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LSM stacking (again)

LSM stacking (again)

Posted Jun 27, 2010 15:59 UTC (Sun) by nix (subscriber, #2304)
In reply to: LSM stacking (again) by raven667
Parent article: LSM stacking (again)

The millions of deployed systems have people who don't need to touch the SELinux configuration. The people who are dissatisfied with SELinux are those who use it until they have to install something that requires they change the policy; then they look at the hundreds of thousands of lines of policy and say 'life is too short'.

This is even true in areas such as massive stockbroking servers, where they really do care a good bit about security. Not even there do they care enough to make SELinux work with them: what in a simpler system might be a small possibility that a config fixup might break something, in a system of the complexity of shipped SELinux policies becomes a *large* possibility in these people's eyes. So they always turn SELinux off. And I think they're right.

Probably nowhere outside the military would people care enough to fix such problems. Of course, that's where SELinux emerged from: and it's probably a good fit for there.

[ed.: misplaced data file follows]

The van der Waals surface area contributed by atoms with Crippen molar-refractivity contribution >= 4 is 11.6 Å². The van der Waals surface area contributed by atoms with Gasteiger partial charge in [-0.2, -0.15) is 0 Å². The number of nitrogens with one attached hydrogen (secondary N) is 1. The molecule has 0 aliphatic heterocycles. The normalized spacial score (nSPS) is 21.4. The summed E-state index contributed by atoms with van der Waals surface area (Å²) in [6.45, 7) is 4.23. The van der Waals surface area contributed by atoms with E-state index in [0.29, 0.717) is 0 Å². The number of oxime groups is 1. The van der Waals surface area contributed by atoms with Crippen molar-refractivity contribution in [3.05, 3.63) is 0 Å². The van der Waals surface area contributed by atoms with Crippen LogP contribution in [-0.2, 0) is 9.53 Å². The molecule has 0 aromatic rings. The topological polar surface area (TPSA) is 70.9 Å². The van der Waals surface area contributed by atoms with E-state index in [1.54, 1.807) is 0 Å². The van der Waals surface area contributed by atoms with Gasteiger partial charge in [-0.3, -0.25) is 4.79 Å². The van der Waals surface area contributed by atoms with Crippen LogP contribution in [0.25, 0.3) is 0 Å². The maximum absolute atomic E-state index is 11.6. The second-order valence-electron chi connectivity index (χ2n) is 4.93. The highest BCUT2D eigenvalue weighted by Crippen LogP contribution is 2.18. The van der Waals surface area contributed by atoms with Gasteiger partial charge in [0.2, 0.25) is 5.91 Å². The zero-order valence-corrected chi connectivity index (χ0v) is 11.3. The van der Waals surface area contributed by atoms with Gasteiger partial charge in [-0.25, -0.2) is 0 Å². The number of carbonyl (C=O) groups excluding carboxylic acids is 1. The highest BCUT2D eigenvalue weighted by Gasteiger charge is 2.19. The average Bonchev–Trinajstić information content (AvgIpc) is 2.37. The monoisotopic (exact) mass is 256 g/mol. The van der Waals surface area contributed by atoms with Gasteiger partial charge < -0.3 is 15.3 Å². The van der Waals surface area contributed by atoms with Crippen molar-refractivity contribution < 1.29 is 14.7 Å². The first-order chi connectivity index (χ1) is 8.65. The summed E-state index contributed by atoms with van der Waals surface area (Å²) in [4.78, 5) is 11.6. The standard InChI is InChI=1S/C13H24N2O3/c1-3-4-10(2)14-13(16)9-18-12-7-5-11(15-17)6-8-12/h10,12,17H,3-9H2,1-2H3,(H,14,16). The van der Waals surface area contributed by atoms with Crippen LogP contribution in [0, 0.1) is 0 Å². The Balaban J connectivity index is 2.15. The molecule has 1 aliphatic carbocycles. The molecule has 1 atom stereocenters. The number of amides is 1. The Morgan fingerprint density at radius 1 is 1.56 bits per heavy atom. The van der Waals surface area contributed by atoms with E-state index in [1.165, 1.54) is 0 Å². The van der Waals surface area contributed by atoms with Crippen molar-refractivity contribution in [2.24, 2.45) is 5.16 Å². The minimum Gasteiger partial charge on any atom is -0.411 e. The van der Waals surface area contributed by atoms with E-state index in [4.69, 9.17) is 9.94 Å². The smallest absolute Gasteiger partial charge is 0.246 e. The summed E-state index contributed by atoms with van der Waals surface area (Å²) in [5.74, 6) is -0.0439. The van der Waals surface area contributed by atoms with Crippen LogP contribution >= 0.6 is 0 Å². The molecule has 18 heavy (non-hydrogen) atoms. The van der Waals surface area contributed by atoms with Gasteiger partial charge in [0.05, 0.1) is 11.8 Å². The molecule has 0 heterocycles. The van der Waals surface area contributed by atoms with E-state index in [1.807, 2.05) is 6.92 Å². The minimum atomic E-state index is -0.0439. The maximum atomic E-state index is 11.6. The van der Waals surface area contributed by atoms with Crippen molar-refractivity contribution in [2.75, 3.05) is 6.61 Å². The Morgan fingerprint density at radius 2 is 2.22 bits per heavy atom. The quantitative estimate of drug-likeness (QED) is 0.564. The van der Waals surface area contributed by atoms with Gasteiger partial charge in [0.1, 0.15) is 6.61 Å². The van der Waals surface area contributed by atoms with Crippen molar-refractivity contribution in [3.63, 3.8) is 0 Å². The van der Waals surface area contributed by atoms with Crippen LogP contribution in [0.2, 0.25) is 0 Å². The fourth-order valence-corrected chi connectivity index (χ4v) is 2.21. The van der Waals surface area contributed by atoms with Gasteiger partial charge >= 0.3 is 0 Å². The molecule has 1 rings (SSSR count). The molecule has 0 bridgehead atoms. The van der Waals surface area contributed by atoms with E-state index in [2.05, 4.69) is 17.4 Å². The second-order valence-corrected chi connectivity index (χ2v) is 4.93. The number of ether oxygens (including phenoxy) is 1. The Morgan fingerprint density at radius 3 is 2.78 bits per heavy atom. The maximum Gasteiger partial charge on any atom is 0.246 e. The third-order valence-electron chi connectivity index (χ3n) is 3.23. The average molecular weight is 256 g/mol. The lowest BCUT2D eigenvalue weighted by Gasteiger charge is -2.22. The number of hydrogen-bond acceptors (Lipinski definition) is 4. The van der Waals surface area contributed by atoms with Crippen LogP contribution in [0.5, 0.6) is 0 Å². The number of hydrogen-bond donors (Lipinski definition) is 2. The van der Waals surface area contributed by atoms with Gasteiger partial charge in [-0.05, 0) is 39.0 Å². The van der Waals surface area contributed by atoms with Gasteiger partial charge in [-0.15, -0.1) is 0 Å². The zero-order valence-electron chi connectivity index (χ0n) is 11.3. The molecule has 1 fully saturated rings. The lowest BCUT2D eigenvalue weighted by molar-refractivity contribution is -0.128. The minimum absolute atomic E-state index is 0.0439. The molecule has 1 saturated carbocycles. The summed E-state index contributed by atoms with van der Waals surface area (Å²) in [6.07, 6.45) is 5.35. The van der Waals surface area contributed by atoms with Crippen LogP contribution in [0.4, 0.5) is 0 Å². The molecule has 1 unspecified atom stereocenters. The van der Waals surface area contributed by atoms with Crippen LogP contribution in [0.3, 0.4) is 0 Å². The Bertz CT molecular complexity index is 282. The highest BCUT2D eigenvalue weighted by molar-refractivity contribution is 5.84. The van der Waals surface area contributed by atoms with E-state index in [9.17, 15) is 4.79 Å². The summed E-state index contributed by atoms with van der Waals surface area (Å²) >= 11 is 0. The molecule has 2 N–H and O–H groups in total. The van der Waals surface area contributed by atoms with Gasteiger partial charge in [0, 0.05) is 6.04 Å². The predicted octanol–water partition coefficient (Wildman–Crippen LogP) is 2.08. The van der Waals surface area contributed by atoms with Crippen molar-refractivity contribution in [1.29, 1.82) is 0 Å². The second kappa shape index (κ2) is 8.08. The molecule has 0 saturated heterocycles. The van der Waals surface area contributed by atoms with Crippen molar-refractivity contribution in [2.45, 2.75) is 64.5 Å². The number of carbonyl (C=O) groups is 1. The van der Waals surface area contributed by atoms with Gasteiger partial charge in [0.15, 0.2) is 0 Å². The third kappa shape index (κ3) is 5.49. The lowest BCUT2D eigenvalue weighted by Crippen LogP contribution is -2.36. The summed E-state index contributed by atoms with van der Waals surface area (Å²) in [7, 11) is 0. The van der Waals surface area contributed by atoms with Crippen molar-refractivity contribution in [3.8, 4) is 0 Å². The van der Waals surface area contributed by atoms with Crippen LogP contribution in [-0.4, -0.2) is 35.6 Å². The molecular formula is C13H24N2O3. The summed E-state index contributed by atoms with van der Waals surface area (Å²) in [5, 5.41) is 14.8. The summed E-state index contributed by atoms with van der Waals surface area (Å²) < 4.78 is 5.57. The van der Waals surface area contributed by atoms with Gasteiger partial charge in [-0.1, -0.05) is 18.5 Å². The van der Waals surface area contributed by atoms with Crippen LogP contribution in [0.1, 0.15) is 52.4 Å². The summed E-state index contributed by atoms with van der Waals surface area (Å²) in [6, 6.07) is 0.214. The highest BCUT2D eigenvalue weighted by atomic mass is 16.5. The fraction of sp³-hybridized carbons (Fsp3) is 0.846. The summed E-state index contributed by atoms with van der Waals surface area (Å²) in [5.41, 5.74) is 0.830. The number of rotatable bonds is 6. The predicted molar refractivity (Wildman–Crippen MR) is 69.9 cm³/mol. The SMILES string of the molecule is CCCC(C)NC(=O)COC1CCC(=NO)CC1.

If we want a security framework we can configure ourselves without driving ourselves insane -- if we occasionally have demands not met by our distributors -- then something simpler, something *comprehensible* is needed.

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LSM stacking (again)

Posted Jun 27, 2010 18:00 UTC (Sun) by raven667 (subscriber, #5198) [Link]

I agree, many people run selinux systems without incident and of the few admins who do run into a need to make changes disable it instead. I don't think it is only miliary wonks who can work with it, in my environment I made a concerted effort to just make the appropriate policy changes when the need arrised. I found in my experience that the few changes I needed were not really that hard to make.

A few times I needed to make a local policy to allow an app to make syscalls it otherwise wasn't allowed to do, iterations of audit2allow made short work of it. On another instance I needed to grep through the existing security context list to find a suitable policy as one already existed and I was just a chcon away from my app working. I haven't had problems with third party apps because they tend not to come with policies so just pick up the default.

I don't think selinux is bad but there does not seem to be the amount of shared knowledge and lore that would allow people to eaisly solve problems when they come up. You can find some help via google or serverfault but the quality is sometimes poor and the most common recommendation is to turn selinux off rather than use the tools that come with to actually understand and fix the problem.

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